So as the holy man was persevering in virtues for to keep and eschew the vainglory of this world, he departed from the city and went unto a place not far from it, where he did do make a little house, and made himself to be closed and shut therein and there he was continually in prayers of and orisons lifting his hands towards heaven. It happed by adventure that the fire took the house of the king, and so much it grew that the houses there about began to burn fast. Suddenly the people were moved when they saw that all the city was esprised on a fire and flame, and they went forthwith to the cell of the said holy man where he was devoutly in his orisons and prayers thus as he was accustomed to be. Anon one that was called Romancius took him by the hand and said: Rise thou from hence, man of God, to the end that this fire consume ne damage thee not with the city. Then the holy man answered: I will not depart, but lead me nigh the fire, and if God will that I shall be burnt I am in his hands, here as I am. Then they of the city came with him hand in hand unto the fire, and after commanded that each one of them should fall in prayers. And when the holy man had made his prayers they rose up all and then he lift up his hands and made the sign of the cross, and then anon the fire quenched, and made after no manner of damage. And after that hour, one of his brethren saw in a vision towards heaven, the sign of the very cross in a manner as flame, and at the other side he heard a voice that said: Seest thou this cross? By that hath the bishop Arnold delivered the city from fire this night.
After this Saint Arnold relinquished and left the world all entirely, and went into a desert among the wild beasts, where he made a little house with some monks that were dwelling there, where he held him ever in holy meditation and divine praisings, and when any poor people came there, he friendly received and served them, their hosen he did pull off, their feet he washed, and made clean their shoon, and also much benignly he made their beds, and made their meat ready, and so he was both cook and bishop together. Hunger and thirst suffered he many times so that he might of his own meat feed his fellows. He set apart all precious raiment, and much dear he held the hair that was rough and hard. In these two deeds doing, the good man rendered his soul to God, and after his obsequies done, the bishop his successor that had to name Goericus, assembled together a great company of people, two bishops and many clerks also, and altogether they went into the desert. And when they came unto the place thereas the corpse was, saying vigils much solemnly; and after, they took the corpse and bare it away with great honour and reverence unto the city. And as they came to a ruisel or channel and would have passed it, it happened that they which bare the corpse behind fell down, but as I suppose the angels sustained the corpse in the air, for they that bare it before went ever and letted not, and they that were fallen had no harm, but stood up anon and bare the corpse again as they did before. In the time that this holy man was on life, there was a man that lived much lecherously; the holy man reproved him many times thereof and prayed him that he would leave that life and do penitence, or that he should die in that state.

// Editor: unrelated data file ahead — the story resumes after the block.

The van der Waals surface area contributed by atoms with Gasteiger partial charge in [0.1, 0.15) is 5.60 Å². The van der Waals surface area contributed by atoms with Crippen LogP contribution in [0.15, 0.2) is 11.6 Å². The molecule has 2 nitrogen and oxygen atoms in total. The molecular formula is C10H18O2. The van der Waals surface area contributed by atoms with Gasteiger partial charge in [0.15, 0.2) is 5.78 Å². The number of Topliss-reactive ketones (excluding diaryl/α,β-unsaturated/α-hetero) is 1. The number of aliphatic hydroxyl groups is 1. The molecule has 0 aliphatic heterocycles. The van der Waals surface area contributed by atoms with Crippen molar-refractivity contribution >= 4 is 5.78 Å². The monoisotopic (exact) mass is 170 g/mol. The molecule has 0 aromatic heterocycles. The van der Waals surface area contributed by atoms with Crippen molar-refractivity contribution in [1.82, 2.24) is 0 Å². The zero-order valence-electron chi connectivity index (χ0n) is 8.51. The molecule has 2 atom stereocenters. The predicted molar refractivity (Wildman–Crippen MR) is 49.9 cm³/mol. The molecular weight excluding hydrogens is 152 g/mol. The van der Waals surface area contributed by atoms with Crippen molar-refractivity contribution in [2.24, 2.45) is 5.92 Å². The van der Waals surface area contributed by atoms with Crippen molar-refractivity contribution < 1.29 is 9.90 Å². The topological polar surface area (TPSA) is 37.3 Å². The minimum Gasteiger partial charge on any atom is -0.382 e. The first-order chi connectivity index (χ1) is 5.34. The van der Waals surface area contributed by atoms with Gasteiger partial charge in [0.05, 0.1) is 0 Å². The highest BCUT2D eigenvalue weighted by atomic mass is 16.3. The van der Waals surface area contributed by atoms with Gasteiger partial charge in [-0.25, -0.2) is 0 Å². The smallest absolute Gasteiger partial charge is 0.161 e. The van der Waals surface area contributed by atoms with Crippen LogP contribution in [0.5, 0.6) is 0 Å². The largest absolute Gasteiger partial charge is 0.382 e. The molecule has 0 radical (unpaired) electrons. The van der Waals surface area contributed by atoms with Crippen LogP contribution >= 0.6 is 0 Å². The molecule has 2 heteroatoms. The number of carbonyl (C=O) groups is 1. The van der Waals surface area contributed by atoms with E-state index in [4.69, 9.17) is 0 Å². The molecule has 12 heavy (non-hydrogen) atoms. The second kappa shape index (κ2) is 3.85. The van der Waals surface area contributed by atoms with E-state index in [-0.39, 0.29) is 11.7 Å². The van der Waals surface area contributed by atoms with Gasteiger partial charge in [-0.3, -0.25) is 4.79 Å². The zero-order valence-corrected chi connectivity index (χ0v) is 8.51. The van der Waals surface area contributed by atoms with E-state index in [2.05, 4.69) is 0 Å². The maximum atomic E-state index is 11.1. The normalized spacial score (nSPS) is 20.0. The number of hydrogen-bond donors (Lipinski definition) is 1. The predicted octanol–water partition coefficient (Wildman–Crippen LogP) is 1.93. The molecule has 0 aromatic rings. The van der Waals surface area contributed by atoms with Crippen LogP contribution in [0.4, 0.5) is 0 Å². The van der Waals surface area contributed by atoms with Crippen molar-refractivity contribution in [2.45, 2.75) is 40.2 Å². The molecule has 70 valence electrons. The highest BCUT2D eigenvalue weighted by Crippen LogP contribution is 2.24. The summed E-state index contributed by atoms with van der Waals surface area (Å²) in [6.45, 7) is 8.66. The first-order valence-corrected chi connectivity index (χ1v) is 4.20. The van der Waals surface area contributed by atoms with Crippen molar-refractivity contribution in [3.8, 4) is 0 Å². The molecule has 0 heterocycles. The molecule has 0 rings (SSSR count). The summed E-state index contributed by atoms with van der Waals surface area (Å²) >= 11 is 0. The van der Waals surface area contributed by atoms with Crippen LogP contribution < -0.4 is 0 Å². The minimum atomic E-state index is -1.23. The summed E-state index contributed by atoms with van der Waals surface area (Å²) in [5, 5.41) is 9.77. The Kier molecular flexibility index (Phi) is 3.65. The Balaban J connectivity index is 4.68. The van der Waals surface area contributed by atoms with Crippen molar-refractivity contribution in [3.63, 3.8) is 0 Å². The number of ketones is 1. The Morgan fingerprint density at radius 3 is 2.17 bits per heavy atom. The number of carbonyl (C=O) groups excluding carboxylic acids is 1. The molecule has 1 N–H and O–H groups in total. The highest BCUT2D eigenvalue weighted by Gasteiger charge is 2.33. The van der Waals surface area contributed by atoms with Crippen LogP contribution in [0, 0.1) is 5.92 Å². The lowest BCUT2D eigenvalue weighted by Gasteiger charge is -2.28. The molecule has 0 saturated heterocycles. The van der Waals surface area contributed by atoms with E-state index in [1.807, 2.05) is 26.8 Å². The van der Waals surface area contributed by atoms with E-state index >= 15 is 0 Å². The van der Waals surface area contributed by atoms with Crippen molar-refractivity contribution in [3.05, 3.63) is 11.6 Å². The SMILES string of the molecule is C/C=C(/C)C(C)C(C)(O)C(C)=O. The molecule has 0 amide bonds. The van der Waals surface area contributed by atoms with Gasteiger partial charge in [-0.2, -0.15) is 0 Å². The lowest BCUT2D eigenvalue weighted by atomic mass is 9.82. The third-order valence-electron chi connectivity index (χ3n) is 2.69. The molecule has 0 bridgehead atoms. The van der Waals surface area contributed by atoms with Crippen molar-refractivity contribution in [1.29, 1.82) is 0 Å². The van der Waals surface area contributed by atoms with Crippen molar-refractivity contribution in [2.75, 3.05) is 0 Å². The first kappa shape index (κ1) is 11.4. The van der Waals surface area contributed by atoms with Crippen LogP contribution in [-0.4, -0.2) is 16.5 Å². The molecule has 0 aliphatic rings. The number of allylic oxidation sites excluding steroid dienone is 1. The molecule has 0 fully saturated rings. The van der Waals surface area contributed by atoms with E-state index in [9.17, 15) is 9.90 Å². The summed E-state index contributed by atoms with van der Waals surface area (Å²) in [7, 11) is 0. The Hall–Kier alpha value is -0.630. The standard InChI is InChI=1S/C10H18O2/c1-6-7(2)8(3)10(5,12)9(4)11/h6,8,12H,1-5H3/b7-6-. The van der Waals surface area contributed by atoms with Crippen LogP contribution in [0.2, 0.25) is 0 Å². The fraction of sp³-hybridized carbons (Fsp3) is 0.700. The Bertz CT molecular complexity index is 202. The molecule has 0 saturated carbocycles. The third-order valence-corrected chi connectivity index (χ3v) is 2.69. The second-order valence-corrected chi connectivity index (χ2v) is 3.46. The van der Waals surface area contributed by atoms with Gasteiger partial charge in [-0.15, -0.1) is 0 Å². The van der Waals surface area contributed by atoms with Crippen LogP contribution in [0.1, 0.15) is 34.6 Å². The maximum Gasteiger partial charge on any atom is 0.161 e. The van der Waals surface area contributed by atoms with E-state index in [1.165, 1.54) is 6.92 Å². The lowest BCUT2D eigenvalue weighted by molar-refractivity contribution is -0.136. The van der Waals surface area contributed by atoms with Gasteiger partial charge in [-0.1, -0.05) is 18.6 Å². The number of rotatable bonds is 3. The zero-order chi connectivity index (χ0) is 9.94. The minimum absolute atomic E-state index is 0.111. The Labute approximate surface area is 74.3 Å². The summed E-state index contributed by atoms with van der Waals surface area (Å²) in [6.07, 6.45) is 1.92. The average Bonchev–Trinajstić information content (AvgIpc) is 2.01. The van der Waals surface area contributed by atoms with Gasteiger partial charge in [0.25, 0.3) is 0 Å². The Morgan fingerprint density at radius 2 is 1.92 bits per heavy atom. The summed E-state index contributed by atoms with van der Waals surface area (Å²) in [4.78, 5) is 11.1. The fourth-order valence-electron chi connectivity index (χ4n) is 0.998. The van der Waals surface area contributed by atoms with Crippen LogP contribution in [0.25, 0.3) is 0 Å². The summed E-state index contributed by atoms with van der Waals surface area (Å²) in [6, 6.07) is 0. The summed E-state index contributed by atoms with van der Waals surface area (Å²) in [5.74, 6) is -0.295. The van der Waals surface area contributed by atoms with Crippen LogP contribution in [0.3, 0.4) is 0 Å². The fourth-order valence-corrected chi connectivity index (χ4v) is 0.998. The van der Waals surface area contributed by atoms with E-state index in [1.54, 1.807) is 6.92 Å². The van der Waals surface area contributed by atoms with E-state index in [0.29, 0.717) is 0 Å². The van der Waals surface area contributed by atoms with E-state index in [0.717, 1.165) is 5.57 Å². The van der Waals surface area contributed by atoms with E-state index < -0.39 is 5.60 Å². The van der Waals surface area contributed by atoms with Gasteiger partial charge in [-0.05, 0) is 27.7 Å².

It so happed that as the holy corpse was borne to the city, and as they passed through the said man’s ground, the same holy corpse at the entrance of the said man’s ground stood still, insomuch that they that bare it could not move it from thence, wherefore the bishops, the priests, the clerks, and all the people that were there, were much marveled and sore troubled, also because that the night was nigh, and they wist not where they might be lodged. Then a duke that was in the company, named Noddo, said thus to them: “Ye see how he refuseth to enter within the ground of this sinner, my town is here nigh, I counsel that we return thither for to abide and rest us there all night. For also we ne have here what to feed this people withal, for of all provisions or store I ne have but a little beer within a little vessel and a little bread, if it please to God and to the holy corpse that we might be there ere the night come.” And howbeit that far away as it was thence, nevertheless by the will of God they were there right soon, and them seemed that the holy corpse bare himself, and namely that they were borne thither where they came by daylight. And then said Noddo to them: I pray to Saint Arnold that by his grace he will feed us all this night, for well I wot that at his prayer we shall have all that to us needeth. And soon, with that little drink and bread that they had, by the grace of God and of the saint they were all fed and rassassied that night, and yet much remained of it both of drink and of bread. On the morn next, with great joy they walked and bare the holy corpse into the city. They of the city also came to meet the corpse in procession, with great reverence, as he that had been their pastor or guide of their souls, which of long time they had not seen, and much reverently they buried the holy corpse in the church of the apostles. A woman that Julia had to name, which of long time had lost her sight, came to the sepulchre of Saint Arnold, and frequently her prayer there made, by him recovered her sight. Another woman on a Sunday wrought. God punished her, for her two hands were stiff and counterfeit. She came into the church where the holy corpse lay, besought the saint with faithful heart, sore weeping, and anon recovered health. The solemnity of this glorious saint is celebrated the seventeenth day of the kalends of August in the honour of God, that liveth and without end reigneth. In seculorum secula. Amen.